I recently worked for a customer that introduced VoIP Wi-Fi phones into their environment. Since the initial design wasn’t done to meet VoIP requirements, the user experience was poor. We had to assess the current Wi-Fi network and re-adjust it in order to make sure that VoIP would work over the Warehouse Wi-Fi.


When assessing the Wi-Fi network of a warehouse, perform the following:

  1. Review the initial design requirements
  2. Understand what has changed since the installation of the current Wi-Fi network
  3. Study the most critical devices and understand how they operate within the warehouse
  4. Perform a site survey in order to validate the RF environment
  5. Perform additional spectrum analysis if need be
  6. Review the APs (or controller) configurations
  7. Work on a plan to improve the current situation
  8. Produce a report detailing all the work performed and detailing the recommendations


he first step is to work with the customer to understand what was the Wi-Fi network designed for. What were the initial Wi-Fi requirements? The focus here should be placed on the critical devices used by the users. These critical devices usually drive the design requirements.

At the end of this process, the following questions should be answered:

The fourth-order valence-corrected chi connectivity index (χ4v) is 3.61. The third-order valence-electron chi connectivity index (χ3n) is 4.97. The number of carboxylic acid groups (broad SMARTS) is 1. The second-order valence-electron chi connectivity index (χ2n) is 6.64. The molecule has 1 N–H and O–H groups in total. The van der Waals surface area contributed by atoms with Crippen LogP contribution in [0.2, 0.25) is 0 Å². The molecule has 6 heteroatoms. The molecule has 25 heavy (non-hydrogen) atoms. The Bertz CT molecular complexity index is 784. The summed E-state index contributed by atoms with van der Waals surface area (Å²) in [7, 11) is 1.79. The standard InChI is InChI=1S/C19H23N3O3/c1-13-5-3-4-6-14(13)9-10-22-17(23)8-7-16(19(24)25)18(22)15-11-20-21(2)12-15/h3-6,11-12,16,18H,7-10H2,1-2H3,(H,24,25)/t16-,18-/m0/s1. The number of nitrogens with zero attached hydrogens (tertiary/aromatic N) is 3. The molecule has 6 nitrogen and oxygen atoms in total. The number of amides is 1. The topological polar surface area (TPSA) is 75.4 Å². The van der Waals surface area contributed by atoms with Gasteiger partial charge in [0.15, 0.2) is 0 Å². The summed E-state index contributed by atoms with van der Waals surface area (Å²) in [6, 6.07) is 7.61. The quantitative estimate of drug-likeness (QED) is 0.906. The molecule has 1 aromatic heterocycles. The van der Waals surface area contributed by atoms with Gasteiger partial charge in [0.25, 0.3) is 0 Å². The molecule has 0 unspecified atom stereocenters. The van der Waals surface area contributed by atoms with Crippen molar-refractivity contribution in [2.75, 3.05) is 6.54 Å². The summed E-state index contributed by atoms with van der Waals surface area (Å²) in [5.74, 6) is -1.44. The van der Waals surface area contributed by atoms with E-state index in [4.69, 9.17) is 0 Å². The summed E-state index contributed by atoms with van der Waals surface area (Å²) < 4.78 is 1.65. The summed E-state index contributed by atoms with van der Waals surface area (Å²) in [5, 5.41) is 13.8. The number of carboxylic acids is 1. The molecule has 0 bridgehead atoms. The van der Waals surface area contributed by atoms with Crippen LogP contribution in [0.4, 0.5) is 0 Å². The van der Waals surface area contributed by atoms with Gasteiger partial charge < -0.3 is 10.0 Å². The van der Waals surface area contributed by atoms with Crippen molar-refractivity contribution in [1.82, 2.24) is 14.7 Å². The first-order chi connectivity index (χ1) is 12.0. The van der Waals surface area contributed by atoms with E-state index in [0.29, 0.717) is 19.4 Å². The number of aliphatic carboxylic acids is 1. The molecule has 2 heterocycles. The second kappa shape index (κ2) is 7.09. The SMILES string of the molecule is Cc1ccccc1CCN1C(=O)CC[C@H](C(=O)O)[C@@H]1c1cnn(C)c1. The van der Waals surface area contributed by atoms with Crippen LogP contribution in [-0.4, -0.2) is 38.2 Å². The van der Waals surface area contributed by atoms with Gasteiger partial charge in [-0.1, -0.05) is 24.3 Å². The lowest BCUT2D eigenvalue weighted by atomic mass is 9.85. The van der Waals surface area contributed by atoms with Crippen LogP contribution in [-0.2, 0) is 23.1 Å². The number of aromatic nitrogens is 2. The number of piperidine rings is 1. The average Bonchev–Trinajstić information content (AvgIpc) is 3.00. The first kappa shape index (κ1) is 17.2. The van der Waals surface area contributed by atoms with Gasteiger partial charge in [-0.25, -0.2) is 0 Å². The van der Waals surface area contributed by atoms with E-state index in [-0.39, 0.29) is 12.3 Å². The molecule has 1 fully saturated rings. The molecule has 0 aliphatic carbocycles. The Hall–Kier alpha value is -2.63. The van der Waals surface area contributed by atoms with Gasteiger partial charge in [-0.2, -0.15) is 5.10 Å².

• Which devices are critical for the business? Which applications do they use?
  • Which frequency band(s) are they connecting on?
  • Are these critical devices still operating properly over the current Wi-Fi?


Most of the time, customers are requesting an assessment because the Wi-Fi network is not meeting expectations and they are experiencing Wi-Fi issues.
So in order to understand why, we need to understand what has changed since the initial installation. Going back to the previous section. A lot can change in a warehouse environment and negatively impact the Wi-Fi service.
​Once you have understood what has changed, you can define, alongside your customer, a new set of Wi-Fi requirements. These new Wi-Fi requirements can take into account any changes made on the client devices and applications used in the warehouse.

Here are example of a couple of questions you could ask to understand what has changed: